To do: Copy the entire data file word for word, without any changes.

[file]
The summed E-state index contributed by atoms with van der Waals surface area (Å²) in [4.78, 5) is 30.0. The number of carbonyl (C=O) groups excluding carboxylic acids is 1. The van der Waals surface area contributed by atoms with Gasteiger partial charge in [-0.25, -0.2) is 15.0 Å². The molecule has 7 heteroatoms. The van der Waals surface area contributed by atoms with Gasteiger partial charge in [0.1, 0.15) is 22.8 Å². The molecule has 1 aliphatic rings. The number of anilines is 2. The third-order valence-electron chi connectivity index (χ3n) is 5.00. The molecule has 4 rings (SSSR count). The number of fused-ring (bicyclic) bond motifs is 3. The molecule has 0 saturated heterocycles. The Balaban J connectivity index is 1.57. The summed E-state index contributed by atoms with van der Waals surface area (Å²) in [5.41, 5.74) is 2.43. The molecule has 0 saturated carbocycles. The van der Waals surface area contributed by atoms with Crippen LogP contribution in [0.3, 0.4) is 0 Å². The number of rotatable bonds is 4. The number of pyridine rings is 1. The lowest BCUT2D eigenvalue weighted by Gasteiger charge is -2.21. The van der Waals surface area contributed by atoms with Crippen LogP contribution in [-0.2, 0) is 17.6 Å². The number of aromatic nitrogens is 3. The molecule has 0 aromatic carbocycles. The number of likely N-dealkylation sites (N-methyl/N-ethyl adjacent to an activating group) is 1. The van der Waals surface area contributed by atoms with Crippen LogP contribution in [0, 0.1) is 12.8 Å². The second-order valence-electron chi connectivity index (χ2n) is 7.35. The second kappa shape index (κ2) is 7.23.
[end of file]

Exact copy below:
The summed E-state index contributed by atoms with van der Waals surface area (Å²) in [4.78, 5) is 30.0. The number of carbonyl (C=O) groups excluding carboxylic acids is 1. The van der Waals surface area contributed by atoms with Gasteiger partial charge in [-0.25, -0.2) is 15.0 Å². The molecule has 7 heteroatoms. The van der Waals surface area contributed by atoms with Gasteiger partial charge in [0.1, 0.15) is 22.8 Å². The molecule has 1 aliphatic rings. The number of anilines is 2. The third-order valence-electron chi connectivity index (χ3n) is 5.00. The molecule has 4 rings (SSSR count). The number of fused-ring (bicyclic) bond motifs is 3. The molecule has 0 saturated heterocycles. The Balaban J connectivity index is 1.57. The summed E-state index contributed by atoms with van der Waals surface area (Å²) in [5.41, 5.74) is 2.43. The molecule has 0 saturated carbocycles. The van der Waals surface area contributed by atoms with Crippen LogP contribution in [0.3, 0.4) is 0 Å². The number of rotatable bonds is 4. The number of pyridine rings is 1. The lowest BCUT2D eigenvalue weighted by Gasteiger charge is -2.21. The van der Waals surface area contributed by atoms with Crippen LogP contribution in [-0.2, 0) is 17.6 Å². The number of aromatic nitrogens is 3. The molecule has 0 aromatic carbocycles. The number of likely N-dealkylation sites (N-methyl/N-ethyl adjacent to an activating group) is 1. The van der Waals surface area contributed by atoms with Crippen LogP contribution in [0, 0.1) is 12.8 Å². The second-order valence-electron chi connectivity index (χ2n) is 7.35. The second kappa shape index (κ2) is 7.23.